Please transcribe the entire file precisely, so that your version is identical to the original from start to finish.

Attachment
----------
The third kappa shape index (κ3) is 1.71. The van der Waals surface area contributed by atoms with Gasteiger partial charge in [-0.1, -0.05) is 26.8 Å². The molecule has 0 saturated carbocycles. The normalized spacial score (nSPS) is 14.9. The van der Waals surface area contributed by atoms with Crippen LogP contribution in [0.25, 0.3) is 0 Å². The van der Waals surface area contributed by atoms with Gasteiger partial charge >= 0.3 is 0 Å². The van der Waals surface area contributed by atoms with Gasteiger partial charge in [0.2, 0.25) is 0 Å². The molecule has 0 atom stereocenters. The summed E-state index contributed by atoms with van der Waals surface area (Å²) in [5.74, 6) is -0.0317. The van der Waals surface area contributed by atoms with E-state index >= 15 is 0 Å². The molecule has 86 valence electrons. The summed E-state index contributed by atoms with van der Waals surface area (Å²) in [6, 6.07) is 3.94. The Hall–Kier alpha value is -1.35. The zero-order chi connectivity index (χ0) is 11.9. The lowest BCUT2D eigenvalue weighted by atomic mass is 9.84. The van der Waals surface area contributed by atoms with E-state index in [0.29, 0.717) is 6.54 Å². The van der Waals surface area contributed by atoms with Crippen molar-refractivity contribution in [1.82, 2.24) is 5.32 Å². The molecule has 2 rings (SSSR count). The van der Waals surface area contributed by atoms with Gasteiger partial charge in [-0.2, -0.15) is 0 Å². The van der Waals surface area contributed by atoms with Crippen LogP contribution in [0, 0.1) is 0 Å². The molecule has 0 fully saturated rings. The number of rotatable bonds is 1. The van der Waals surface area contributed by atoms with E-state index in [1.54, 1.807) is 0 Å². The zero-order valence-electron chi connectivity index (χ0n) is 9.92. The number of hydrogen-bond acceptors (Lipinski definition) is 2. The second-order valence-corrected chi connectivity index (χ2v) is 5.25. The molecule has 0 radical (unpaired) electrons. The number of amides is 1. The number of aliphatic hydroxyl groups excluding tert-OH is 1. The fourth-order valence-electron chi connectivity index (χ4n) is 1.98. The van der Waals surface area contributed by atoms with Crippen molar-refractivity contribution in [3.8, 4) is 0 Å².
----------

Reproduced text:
The third kappa shape index (κ3) is 1.71. The van der Waals surface area contributed by atoms with Gasteiger partial charge in [-0.1, -0.05) is 26.8 Å². The molecule has 0 saturated carbocycles. The normalized spacial score (nSPS) is 14.9. The van der Waals surface area contributed by atoms with Crippen LogP contribution in [0.25, 0.3) is 0 Å². The van der Waals surface area contributed by atoms with Gasteiger partial charge >= 0.3 is 0 Å². The van der Waals surface area contributed by atoms with Gasteiger partial charge in [0.2, 0.25) is 0 Å². The molecule has 0 atom stereocenters. The summed E-state index contributed by atoms with van der Waals surface area (Å²) in [5.74, 6) is -0.0317. The van der Waals surface area contributed by atoms with E-state index >= 15 is 0 Å². The molecule has 86 valence electrons. The summed E-state index contributed by atoms with van der Waals surface area (Å²) in [6, 6.07) is 3.94. The Hall–Kier alpha value is -1.35. The zero-order chi connectivity index (χ0) is 11.9. The lowest BCUT2D eigenvalue weighted by atomic mass is 9.84. The van der Waals surface area contributed by atoms with E-state index in [0.29, 0.717) is 6.54 Å². The van der Waals surface area contributed by atoms with Crippen molar-refractivity contribution in [1.82, 2.24) is 5.32 Å². The molecule has 2 rings (SSSR count). The van der Waals surface area contributed by atoms with Gasteiger partial charge in [-0.2, -0.15) is 0 Å². The van der Waals surface area contributed by atoms with Crippen LogP contribution in [0, 0.1) is 0 Å². The molecule has 0 fully saturated rings. The number of rotatable bonds is 1. The van der Waals surface area contributed by atoms with E-state index in [1.54, 1.807) is 0 Å². The zero-order valence-electron chi connectivity index (χ0n) is 9.92. The number of hydrogen-bond acceptors (Lipinski definition) is 2. The second-order valence-corrected chi connectivity index (χ2v) is 5.25. The molecule has 0 radical (unpaired) electrons. The number of amides is 1. The number of aliphatic hydroxyl groups excluding tert-OH is 1. The fourth-order valence-electron chi connectivity index (χ4n) is 1.98. The van der Waals surface area contributed by atoms with Crippen molar-refractivity contribution in [3.8, 4) is 0 Å².